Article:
We must pass sensible gun laws. Do you want a gun? I believe we should require training, a background check, and a permit. Assault weapons should be banned and we must provide improved mental health services, especially for men.
Tribute to My Father
Charles Kyle Whitescarver, Jr. passed away on June 1, at age 97. He was perhaps the greatest Virginia Tech Hokie to ever live. Dad was a World War II vet and had been a cheerleader at Tech, class of ’50 who could do a standing backflip. He was a good, honest, hardworking man and a great father.
Happy holidays from Whiskey Creek Angus! May you find peace and prosperity in 2023.
Very interesting and thoughtful blog, Bobby.. Thanks for sharing. Best wishes, Ridge
Happy Holidays, Ridge. Thanks for posting your comment.
That is a lot to be proud of. Congratulations to you and Jeanne (and Val) for all of these accomplishments. Master Cattleman!
Gwen, thank you so much for your kind words and for taking the time to read the post. See you soon!
You are far, far, from an old man, Bobby. You help us all find the positives in life. I am so proud of you and Jeanne and am amazed at the energy and complete commitment you have to making farming life better for VA. Master Cattlemen degree too — yay Jeanne!!! You may even make a birder out of me.
Sarah, thanks for writing your gracious comment. Give me a call and we’ll talk binos. 540-280-7134.
Bob, your work is so beneficial and unique given a general attitude of industrial mindset in so many quarters. Thanks for being so real in your teaching and living the demonstration you profess. You’ve always walked the talk my friend. I commend you and your family sir.
I thought I might mention a documentary that was made by a fellow that has known me and my work for a while. It’s basically about our approach to restorative forestry and several apprentices that have went on to practice restorative forestry in their own communities. It can be found at:
http://www.somehowhopeful.com Thanks for sharing if you watch it and deem it worthy sir.
Thank you, Jason, for all the conservation that you do. Great video of leading by example.
Bravo! For all your conservation! You are Indeed Stewards of the Land!
Well done, as always. We license cars and drivers; we need the same for gun owners. Keep up the great work protecting the environment.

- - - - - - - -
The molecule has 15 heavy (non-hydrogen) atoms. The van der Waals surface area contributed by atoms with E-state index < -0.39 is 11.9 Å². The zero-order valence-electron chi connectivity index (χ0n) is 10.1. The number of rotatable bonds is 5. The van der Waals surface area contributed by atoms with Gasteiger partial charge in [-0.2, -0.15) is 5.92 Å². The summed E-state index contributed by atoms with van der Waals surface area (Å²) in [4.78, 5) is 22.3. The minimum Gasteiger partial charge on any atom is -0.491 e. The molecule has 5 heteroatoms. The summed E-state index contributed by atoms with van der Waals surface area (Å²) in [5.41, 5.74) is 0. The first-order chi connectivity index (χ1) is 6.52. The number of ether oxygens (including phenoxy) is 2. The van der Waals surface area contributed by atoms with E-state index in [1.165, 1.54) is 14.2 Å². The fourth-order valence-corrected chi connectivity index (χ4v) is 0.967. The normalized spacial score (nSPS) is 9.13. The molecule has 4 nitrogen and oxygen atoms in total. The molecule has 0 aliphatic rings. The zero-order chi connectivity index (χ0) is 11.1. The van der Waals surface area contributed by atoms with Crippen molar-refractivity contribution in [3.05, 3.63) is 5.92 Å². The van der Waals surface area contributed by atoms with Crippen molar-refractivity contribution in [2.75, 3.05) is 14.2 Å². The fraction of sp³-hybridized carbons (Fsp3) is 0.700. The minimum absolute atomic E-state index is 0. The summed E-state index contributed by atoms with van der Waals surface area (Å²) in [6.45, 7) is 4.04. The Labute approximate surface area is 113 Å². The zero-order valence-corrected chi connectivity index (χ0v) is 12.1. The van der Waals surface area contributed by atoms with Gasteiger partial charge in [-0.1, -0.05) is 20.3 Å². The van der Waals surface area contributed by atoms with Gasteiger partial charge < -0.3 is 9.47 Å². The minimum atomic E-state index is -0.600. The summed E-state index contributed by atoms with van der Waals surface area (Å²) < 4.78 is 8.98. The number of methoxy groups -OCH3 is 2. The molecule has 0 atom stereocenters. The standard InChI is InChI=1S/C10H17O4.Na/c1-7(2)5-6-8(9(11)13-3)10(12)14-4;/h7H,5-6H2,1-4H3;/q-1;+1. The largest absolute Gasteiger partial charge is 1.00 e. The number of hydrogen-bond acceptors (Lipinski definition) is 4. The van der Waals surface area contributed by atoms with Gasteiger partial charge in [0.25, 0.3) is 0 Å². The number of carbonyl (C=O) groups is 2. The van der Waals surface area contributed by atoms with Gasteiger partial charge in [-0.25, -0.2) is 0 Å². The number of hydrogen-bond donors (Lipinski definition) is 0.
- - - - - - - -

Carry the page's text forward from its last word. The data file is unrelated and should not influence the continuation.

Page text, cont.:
Thanks Bobby for some positives, hope and encouragement.
During my work on 2 degrees at VPI (now just Va. Tech) I often was
inspired by stories about outstanding graduates or hearing them
in person (like the VT engineers helping our Space efforts).
Sad to learn about your dad’s passing; glad there’s celebration for his
many accomplishments and Old Hokie spirit.
For 2022 (days remaining)- reminder that Dec. 5 (Monday) is World Soil Day.
So much of USA prosperity and life depends upon good stewardship
of the soils and land– that you so well communicate about.
You do great word-smithing! John Reeves Rockingham Co.
John, thanks so much for your kind words and Old Hokie spirit. Yes, World Soil Day . . . soil is the largest terrestrial carbon sink!
Bobby – Happy holidays to you and Jeanne and Val, of course. This is an especially excellent blog, in a long list of excellent blogs from you over the years. We share your hopes in that they can help guide the way to the healing we so desperately need, both as a community and as a nation. Our condolences to you and your family in the loss of your father – a really good man.
Joe and Liz, what a kind and thoughtful message. Thank you.Happy Holidays to you and the whole family.
Hi Bobby, Velcom Jul! Thanks for a great report card. Congratulations to Jeanne on her accomplishments and to you both in finally acquiring permanent conservative status for the farm. It is beautiful what you and your cattle management do for grass and soil!
And thanks for photographs that add meaning. It looks like each generation has added about six inches in height as the photo of you, your dad and your son shows us. And lovely that you had a chance to teach a grandson how to skip rocks. A time-honored tradition! I am especially thankful that you are teaching some of your skills to younger people at JMU. That may be most truly your legacy to all of us and the land we love. Anne
Anne, you are so sweet. Thank you so much for your kind words. I wish I had had you as a student! So glad you keep in touch. Jeanne and wish you a joyful holiday season.
You are doing such great work! It’s wonderful to see if things regenerate.